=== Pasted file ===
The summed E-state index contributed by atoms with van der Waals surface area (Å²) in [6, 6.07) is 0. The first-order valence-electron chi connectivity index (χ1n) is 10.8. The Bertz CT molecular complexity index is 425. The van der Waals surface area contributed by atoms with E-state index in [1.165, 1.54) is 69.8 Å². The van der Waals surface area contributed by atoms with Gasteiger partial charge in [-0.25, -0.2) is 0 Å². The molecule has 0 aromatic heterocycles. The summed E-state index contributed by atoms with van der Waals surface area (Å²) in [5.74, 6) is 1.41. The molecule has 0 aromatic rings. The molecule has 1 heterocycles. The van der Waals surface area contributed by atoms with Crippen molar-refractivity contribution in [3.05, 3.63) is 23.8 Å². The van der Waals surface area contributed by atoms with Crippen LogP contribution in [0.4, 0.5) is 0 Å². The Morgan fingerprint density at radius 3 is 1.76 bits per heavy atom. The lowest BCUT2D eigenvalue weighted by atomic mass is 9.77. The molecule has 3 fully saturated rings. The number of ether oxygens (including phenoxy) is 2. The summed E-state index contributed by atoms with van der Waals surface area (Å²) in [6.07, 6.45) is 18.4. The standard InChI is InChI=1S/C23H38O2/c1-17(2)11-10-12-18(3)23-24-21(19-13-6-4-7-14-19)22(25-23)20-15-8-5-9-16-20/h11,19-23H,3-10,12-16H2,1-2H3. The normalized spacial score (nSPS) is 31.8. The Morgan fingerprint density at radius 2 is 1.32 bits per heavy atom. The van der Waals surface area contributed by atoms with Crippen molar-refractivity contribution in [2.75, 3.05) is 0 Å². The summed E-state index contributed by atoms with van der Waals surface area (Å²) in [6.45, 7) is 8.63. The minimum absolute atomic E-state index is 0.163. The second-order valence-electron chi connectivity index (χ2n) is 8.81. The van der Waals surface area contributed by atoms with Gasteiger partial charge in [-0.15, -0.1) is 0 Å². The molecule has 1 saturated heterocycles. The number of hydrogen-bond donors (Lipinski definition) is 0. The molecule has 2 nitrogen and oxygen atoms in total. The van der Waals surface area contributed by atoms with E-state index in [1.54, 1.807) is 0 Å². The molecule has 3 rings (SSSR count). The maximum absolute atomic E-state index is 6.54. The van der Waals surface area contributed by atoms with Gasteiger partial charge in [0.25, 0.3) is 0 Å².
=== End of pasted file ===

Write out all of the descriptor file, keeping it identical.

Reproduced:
The summed E-state index contributed by atoms with van der Waals surface area (Å²) in [6, 6.07) is 0. The first-order valence-electron chi connectivity index (χ1n) is 10.8. The Bertz CT molecular complexity index is 425. The van der Waals surface area contributed by atoms with E-state index in [1.165, 1.54) is 69.8 Å². The van der Waals surface area contributed by atoms with Gasteiger partial charge in [-0.25, -0.2) is 0 Å². The molecule has 0 aromatic heterocycles. The summed E-state index contributed by atoms with van der Waals surface area (Å²) in [5.74, 6) is 1.41. The molecule has 0 aromatic rings. The molecule has 1 heterocycles. The van der Waals surface area contributed by atoms with Crippen molar-refractivity contribution in [3.05, 3.63) is 23.8 Å². The van der Waals surface area contributed by atoms with Crippen LogP contribution in [0.4, 0.5) is 0 Å². The Morgan fingerprint density at radius 3 is 1.76 bits per heavy atom. The lowest BCUT2D eigenvalue weighted by atomic mass is 9.77. The molecule has 3 fully saturated rings. The number of ether oxygens (including phenoxy) is 2. The summed E-state index contributed by atoms with van der Waals surface area (Å²) in [6.07, 6.45) is 18.4. The standard InChI is InChI=1S/C23H38O2/c1-17(2)11-10-12-18(3)23-24-21(19-13-6-4-7-14-19)22(25-23)20-15-8-5-9-16-20/h11,19-23H,3-10,12-16H2,1-2H3. The normalized spacial score (nSPS) is 31.8. The Morgan fingerprint density at radius 2 is 1.32 bits per heavy atom. The van der Waals surface area contributed by atoms with Crippen molar-refractivity contribution in [2.75, 3.05) is 0 Å². The summed E-state index contributed by atoms with van der Waals surface area (Å²) in [6.45, 7) is 8.63. The minimum absolute atomic E-state index is 0.163. The second-order valence-electron chi connectivity index (χ2n) is 8.81. The van der Waals surface area contributed by atoms with Gasteiger partial charge in [-0.15, -0.1) is 0 Å². The molecule has 1 saturated heterocycles. The number of hydrogen-bond donors (Lipinski definition) is 0. The molecule has 2 nitrogen and oxygen atoms in total. The van der Waals surface area contributed by atoms with E-state index in [1.54, 1.807) is 0 Å². The molecule has 3 rings (SSSR count). The maximum absolute atomic E-state index is 6.54. The van der Waals surface area contributed by atoms with Gasteiger partial charge in [0.25, 0.3) is 0 Å².